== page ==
- Sagging skin. If body weight is rapidly reduced, the skin “doesn’t keep up” and becomes “loose”. The view is not very aesthetic and can cause discomfort and self-esteem problems;
- Mental health problems – including anxiety, depression and eating disorders.
How long can you starve?
When you try to lose weight with a strict diet, you soon find that losing weight (by following a diet) becomes harder and harder. Hunger torments you more often, and the temptation to indulge is getting stronger and stronger.
Don’t blame the lack of willpower. These feelings are caused by your hormones, and they do exactly what they are designed to do – promote energy and nutrient intake.
That is, the body senses a threat and tries to improve the situation.
No matter how strong your willpower is, you will give up after a while.
Your appetite will be good, and you will eat a lot …
The lost weight will probably return after some time, and you will again look for a new miracle diet. Or will you give up thinking about losing weight by telling yourself that your genetics are to blame for the extra pounds, that you have wide bones and dozens of other reasons … 😊
What to do?
Make your goal not fast but healthy and steady weight loss.
Forget about the “all or nothing” strategy – weight loss is not a campaign of weeks or a few months. Long-term weight loss can only be achieved by changing your eating habits and lifestyle.
But it’s not easy. Therefore, make changes gradually – gradually start eating more vegetables, gradually give up ultra-processed food, and gradually diversify your physical activities …
Forget about weight and judge your slimming success by how you like your reflection in the mirror and how the circumferences of your body change.
There is no one diet that would suit everyone. But there are some general recommendations that can help you lose weight and maintain it in a healthy way.
Healthy weight loss isn’t just about what you eat. If you want maximum results, physical activities are necessary.
Cardiovascular training, such as simple brisk walking, is a good “calorie burner”, but strength training increases the proportion of muscle in your body.
And the greater the muscle mass, the more calories you “burn” even at rest, even while sleeping.
In addition, you also:
- Improve balance and reduce the risk of falls;
- Reduce joint pain and arthritis symptoms (so you can keep moving and lose weight);
- Strengthen bones and reduce the risk of fractures and osteoporosis.
Take care of your sleep quality
Have you noticed that when you are tired, you want to eat more? Your hunger hormones kick in, and it becomes harder to give up treats.
Even the best weight loss plan will be difficult to implement if you are regularly sleep deprived.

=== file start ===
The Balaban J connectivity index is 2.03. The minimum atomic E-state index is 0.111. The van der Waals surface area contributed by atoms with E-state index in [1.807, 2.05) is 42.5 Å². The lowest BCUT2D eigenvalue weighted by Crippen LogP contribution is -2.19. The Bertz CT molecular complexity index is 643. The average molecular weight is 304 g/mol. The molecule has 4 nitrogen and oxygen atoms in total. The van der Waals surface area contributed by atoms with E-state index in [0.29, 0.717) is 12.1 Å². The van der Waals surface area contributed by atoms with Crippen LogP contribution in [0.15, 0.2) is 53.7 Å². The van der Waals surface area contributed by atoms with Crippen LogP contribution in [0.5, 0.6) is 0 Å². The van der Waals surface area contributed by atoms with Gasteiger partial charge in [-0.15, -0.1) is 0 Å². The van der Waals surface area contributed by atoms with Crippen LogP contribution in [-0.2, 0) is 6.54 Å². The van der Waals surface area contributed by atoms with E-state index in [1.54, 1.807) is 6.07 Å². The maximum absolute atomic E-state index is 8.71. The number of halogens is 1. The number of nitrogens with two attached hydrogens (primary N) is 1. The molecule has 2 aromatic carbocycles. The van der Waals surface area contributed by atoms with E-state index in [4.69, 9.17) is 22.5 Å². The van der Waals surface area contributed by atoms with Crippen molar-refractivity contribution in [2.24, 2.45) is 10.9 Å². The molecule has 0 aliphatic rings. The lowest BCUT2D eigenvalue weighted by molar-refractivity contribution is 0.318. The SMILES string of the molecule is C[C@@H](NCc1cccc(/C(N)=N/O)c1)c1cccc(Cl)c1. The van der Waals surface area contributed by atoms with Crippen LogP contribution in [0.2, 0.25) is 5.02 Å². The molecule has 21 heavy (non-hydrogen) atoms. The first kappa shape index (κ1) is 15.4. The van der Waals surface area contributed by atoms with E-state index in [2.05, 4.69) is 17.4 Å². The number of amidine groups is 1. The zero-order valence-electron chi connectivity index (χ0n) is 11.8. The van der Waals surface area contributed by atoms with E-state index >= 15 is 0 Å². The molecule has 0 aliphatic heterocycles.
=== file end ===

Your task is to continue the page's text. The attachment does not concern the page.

Find the balance
Think about your diet in the long run – what should you change to make it healthier? Could you eat like this for the rest of your life?
If yes, great! Try to stick to it. It may not work right away, but if you truly want to change your eating habits, you will gradually start eating more and more healthily.
To decrease your weight, reduce your daily calorie intake by 200-500 calories. You can calculate exactly how many calories you need to eat to lose weight HERE.
Or, if you don’t want to count calories and make a menu yourself, sign up for my weight loss challenges HERE.
Changing our habits is difficult, but it can be done.
If you drastically limit the number of calories you take in, hormonal changes cause appetite – it is your body’s protective reaction to prevent nutrient and energy deficits.
Choose a diet that allows you to eat a piece of chocolate or pizza from time to time. The less restrictive the diet, the easier it is to follow.
Conversely, the more restrictive the diet is, the less likely it is to be sustainable.
Losing weight shouldn’t be a punishment -you’re doing it for yourself.
Losing weight is not easy, so don’t do what you don’t like and don’t limit yourself unnecessarily. For example, if you like chocolate, you don’t need to exclude it from your menu, but maybe you can switch to sugar-free chocolate and eat just one or two pieces a day, and believe me – this way, it will become even tastier 😊.
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Prevalence of micronutrient deficiency in popular diet plans
Impact of long-term lifestyle programs on weight loss and cardiovascular risk factors in overweight/obese participants
Glycogen storage: illusions of easy weight loss, excessive weight regain, and distortions in estimates of body composition
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Maintenance of lost weight and long-term management of obesity
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Comparison of dietary macronutrient patterns of 14 popular named dietary programmes for weight and cardiovascular risk factor reduction in adults
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Dangers of Dieting: Why Dieting Can Be Harmful